Fulton County's RICO case against former President Trump and his allies in an alleged conspiracy to overturn the 2020 presidential election could take more than four months, the district attorney's office said.

An employee at Georgia retirement community was fired over her age and a hospital stay, a federal discrimination lawsuit says.

A 78-year-old receptionist at a Georgia retirement community was suddenly fired the month after she was named one of the employees of the year, according to a new federal discrimination lawsuit.

The longtime employee of Covenant Woods in Columbus was recognized as a 2021 employee of the year in January 2022 — before she was fired over her age and a two-day hospital stay in February 2022, the lawsuit says.

After the woman was hospitalized on Feb. 10, 2022, following high blood pressure at work, she noticed a new employee, who was about 30 years younger, sitting at her desk when she returned to the office, according to a complaint.

In a meeting that day, a general manager questioned the woman about how long she planned to work for the company, the complaint says.

“Where do you see yourself? Do you need to keep working? Don’t you want to travel? See your brother?” are questions the manager is accused of asking her, according to the complaint.

Although the woman said she wanted to work for two or three more years, the company fired her two days later as a “‘business decision’ based on a loss of confidence in (her) abilities,” the complaint says.

Her hospitalization was cited as a “safety concern” that led to “the difficult change” at Covenant Woods, which is run by Covenant Woods Senior Living LLC, and BrightSpace Senior Living LLC, the complaint says.

Now the U.S. Equal Employment Opportunity Commission is suing Covenant Woods and BrightSpace Senior Living, accusing the companies of age and disability discrimination, the agency announced in a Feb. 14 news release.

“We at Brightspace and Covenant Woods disagree that we have in any way engaged in unlawful discrimination,” Chief Financial Officer Brian Hendricks, of BrightSpace Senior Living, told McClatchy News in a statement on Feb. 20.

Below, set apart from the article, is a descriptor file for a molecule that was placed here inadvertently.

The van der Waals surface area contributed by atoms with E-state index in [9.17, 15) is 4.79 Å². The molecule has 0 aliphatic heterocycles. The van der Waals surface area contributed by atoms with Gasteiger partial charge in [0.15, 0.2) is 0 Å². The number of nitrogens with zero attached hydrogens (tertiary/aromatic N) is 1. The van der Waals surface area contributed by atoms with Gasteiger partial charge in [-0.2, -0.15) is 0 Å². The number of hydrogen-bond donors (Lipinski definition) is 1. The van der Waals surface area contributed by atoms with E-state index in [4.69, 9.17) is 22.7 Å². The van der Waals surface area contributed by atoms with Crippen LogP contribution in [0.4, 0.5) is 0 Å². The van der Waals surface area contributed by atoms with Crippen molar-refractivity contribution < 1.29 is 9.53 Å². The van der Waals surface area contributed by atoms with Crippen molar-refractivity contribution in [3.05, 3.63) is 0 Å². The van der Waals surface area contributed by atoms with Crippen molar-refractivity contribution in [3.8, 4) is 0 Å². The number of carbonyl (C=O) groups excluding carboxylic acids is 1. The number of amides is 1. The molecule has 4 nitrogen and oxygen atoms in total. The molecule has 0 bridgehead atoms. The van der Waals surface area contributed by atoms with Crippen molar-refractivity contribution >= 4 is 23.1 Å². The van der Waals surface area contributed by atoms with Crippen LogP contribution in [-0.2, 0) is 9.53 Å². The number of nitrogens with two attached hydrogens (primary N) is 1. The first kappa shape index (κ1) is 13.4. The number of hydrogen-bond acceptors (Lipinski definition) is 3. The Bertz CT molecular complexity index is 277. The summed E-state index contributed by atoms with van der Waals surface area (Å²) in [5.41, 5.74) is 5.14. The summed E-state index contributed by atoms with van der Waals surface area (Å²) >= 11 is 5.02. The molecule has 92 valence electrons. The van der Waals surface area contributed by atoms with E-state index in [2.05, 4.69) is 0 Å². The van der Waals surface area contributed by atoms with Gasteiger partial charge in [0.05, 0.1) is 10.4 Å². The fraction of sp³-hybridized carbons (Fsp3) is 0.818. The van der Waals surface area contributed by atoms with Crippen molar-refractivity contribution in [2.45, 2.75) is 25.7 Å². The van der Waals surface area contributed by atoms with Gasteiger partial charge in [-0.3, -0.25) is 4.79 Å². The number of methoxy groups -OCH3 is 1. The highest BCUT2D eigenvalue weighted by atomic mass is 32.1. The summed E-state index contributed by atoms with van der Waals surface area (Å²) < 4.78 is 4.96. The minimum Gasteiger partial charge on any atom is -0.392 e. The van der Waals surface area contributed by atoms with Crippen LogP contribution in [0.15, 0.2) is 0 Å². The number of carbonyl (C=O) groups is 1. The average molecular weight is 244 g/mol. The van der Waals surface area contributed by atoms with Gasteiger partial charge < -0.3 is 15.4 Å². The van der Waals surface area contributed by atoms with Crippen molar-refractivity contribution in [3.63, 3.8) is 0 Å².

“We remain committed to our residents and associates,” Hendricks added.

According to the EEOC, the woman worked at Covenant Woods for more than 14 years and was replaced with “significantly younger employees” following her termination.

The retirement community went against its own policies by immediately firing her, as she never received a verbal warning, written warnings or was suspended beforehand, the complaint says.

Before she was fired, the general manager offered that the woman could work once every Sunday as an unpaid volunteer, according to the complaint, or that she could be transferred to an unspecified role.

Covenant Woods and BrightSpace Senior Living are accused of violating the Age Discrimination in Employment Act and the Americans with Disabilities Act, according to the EEOC.

“The ADEA prohibits employers from firing someone who is at least 40 years old because of their age,” Marcus G. Keegan, a regional attorney for the EEOC’s Atlanta District Office, said in a statement. “Additionally, the ADA prohibits employers from terminating an employee because of an actual or perceived disability.”

“Covenant Woods violated both statutes when it terminated a high-performing and long-tenured employee on the unfounded assumption that her age and medical condition would prevent her from doing her job,” Keegan added.

This story comes to GPB through a reporting partnership with Ledger-Enquirer